Governor Tim Walz and Lieutenant Governor Peggy Flanagan’s “One Minnesota” budget proposal seeks to allocate millions of dollars towards combating opioid addiction in Minnesota with a focus on culturally specific care.
The budget, unveiled in March, proposes dedicating $115 million towards initiatives that will help Minnesotans access help despite their financial hurdles, cultural barriers, or housing issues.
According to the proposal, the opioid crisis has surged across the country, with Minnesota seeing a 25 percent increase in opioid overdose deaths from 2020 to 2021. The state saw its highest opioid overdose deaths in 2021, with 1,356 fatalities.
Flanagan said the governor’s office wants to take an equitable approach to opioid addiction that administers treatment specific to different communities. Black Minnesotans are four times more likely to die from a drug overdose than white Minnesotans. American Indian Minnesotans are ten times more likely to die from an overdose compared to white Minnesotans, underlining the need to provide resources to the state’s historically marginalized communities, according to the budget proposal.
“We try to fit things for our communities within systems that already exist instead of knowing the traditional ways that we have cared for each other grounded in identity,” Flanagan told Sahan Journal in a recent interview. “Those have to be part of recovery.”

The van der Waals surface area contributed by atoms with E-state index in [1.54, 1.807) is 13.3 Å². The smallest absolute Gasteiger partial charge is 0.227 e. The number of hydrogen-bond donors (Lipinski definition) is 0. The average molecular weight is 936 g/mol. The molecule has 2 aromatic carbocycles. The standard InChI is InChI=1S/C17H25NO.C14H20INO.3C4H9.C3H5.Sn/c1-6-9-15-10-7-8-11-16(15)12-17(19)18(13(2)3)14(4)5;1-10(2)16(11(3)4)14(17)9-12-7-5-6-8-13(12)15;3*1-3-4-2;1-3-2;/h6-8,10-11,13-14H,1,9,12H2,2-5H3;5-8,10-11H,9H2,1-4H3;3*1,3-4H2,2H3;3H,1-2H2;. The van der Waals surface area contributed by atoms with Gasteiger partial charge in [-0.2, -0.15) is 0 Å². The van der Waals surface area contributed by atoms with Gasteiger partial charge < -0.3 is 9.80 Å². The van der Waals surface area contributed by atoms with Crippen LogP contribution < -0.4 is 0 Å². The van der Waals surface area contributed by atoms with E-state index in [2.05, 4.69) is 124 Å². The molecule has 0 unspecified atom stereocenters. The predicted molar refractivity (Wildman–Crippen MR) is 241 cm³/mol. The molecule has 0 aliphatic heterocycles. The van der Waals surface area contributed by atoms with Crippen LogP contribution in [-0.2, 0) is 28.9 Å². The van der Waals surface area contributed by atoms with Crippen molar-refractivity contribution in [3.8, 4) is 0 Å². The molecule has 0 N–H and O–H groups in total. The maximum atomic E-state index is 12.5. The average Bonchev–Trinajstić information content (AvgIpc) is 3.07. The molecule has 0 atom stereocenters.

This multifaceted approach, the proposal said, highlights systemic barriers that have played a major role in perpetuating the opioid crisis. Housing insecurity is one example of a significant factor that may increase the risk of overdosing.
The governor’s proposed budget to combat opioid addiction would be divided between the Minnesota Department of Health, which would administer grants, aids, and subsidies; and the Minnesota Department of Human Services, which would disperse funds to initiatives such as recovery sites, public awareness campaigns, and competency training.
The state has had a keen focus on addressing the opioid crisis in recent years. Walz established the Advisory Council on Opioids, Substance Abuse, and Addiction in 2022 to provide insight on the state’s approach to combating the issue and to share best practices for supporting people with substance abuse disorders.
In November 2022, the administration also appointed Jeremy Drucker as the *state’s addiction and recovery director. The council oversees funds Minnesota receives from prescribers, drug manufacturers, and distributors to fight the opioid crisis. The goal of the newly created role is to facilitate cohesion between different state agencies to better address addiction and recovery.
Flanagan recently spoke with Sahan Journal about the administration’s plan to address the opioid crisis, and how the opioid epidemic budget proposal came together with community collaboration and equity in mind.
Funding for the work is included in the governor’s overall budget proposal that also allocates money to higher education, infrastructure, and modernizing the state government.
Though there may be some more changes to the proposal, the next step for the administration’s budget proposal is for committee chairs in the state Senate and House to draft budget bills before the Legislature’s last day on May 22.
The conversation has been edited for length and clarity.
How will these resources be dispersed to the communities and organizations that will best make an impact?
The first is African and African American culturally specific outreach through the Department of Health. We have community health workers as well that are included in that in overdose and gun violence prevention. There’s faith community engagement and messaging and overdose and gun violence prevention.